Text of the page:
2) The UK should also reject extradition of Assange to USA because the US computer crime charges are also politically motivated and there are human rights issues that take precedence including: his confinement is likely to be torturous, press freedom must be upheld.

    But the establishment does not want the (1) and (2) to happen. It seems clear that there is a determined push to extradite Assange to Sweden (where ‘temporary surrender’ may be used). Squashing discussion of the ‘temporary surrender’ mechanism the primary way that they are clearing the way for Assange’s extradition to Sweden. Because only public protest will stop a miscarriage of justice.

    Alt-media should not be silent about ‘temporary surrender’ and how public opinion is being manipulated – especially if they are not themselves subject to a D-notice.

  • Tatyana

    I apologize to all of you of giving an advice, which I was not asked to give. I do not feel like the right person to tell you what to do. Just my consideration.

    In previous discussion we talked about mass protests and in general what can be done. It seems like a good idea to me if mass protests demanded Mr. Assange must be treated as a witness and should be getting witness protection.

    Further it would be great to demand a law protecting whistleblowers. Because a state has all means and bodies to cover its crimes, and citizens have no mechanisms to safely expose those crimes. It is not democracy.

    Perhaps Mr. Murray knows decent people who could bring a project of such a law to parliament debates?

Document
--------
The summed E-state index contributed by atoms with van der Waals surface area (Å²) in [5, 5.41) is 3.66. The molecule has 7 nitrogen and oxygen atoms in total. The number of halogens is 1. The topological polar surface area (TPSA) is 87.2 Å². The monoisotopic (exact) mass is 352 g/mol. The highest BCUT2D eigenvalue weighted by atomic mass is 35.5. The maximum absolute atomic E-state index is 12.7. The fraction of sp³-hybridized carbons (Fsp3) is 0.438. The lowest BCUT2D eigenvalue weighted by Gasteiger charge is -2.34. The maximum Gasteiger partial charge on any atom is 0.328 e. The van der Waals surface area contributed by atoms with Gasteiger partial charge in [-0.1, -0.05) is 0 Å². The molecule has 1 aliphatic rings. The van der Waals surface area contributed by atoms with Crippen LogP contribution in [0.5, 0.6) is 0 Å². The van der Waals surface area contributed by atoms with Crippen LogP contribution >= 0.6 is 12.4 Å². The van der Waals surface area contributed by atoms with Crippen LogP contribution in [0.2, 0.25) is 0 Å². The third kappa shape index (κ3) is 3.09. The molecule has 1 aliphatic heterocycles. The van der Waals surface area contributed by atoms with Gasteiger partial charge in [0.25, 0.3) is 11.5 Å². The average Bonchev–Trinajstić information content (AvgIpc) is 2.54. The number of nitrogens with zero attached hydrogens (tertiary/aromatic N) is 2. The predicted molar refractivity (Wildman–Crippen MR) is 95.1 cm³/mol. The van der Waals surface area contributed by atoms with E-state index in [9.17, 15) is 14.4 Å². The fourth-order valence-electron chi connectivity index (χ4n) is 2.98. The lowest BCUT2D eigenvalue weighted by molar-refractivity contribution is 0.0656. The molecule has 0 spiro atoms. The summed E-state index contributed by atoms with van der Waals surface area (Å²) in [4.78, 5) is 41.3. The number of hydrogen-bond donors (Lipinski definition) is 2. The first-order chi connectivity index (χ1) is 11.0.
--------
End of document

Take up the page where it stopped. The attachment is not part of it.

• Charles Bostock

      Tatyana

      With great respect, is there not a lot of work to be done in Russia to guarantee the right to protest peacefully? Perhaps you should focus on that rather than hypothesising about “mass protests” in the UK?

      Also : is there a law protecting whistleblowers in Russia?

      • Ingwe

        Good old Charles; as patronising as ever telling Tatyana what she should focus on. Why not just focus on your own tripe Charles.

        • Garth Carthy

          Yep – so Charlie boy thinks it’s o.k. to criticise Russia (and tell lies about Russia) but Russians aren’t allowed to criticise the US and UK.
          I don’t know how much protests are restricted in Russia but I suspect neither do you Charlie.

      • SA

        Bostock
        With great respect, you are off topic. The issue here is the mother of all parliaments and the beacon of justice in the world, who should behave impeccably not a nascent democracy which is 29 years old.

        • Tatyana

          🙂 I’m 41 today.
          And I’m pretty sure I was busy with coffee at 10 a.m. when somebody tried to log into my Facebook account. Yet I’m pretty sure I was in my studio working on orders at 11 a.m. when somebody tried to log in my Odnoklassniki account.
          I use only mobile internet while in the studio, and there are no FB or OK on my smartphone.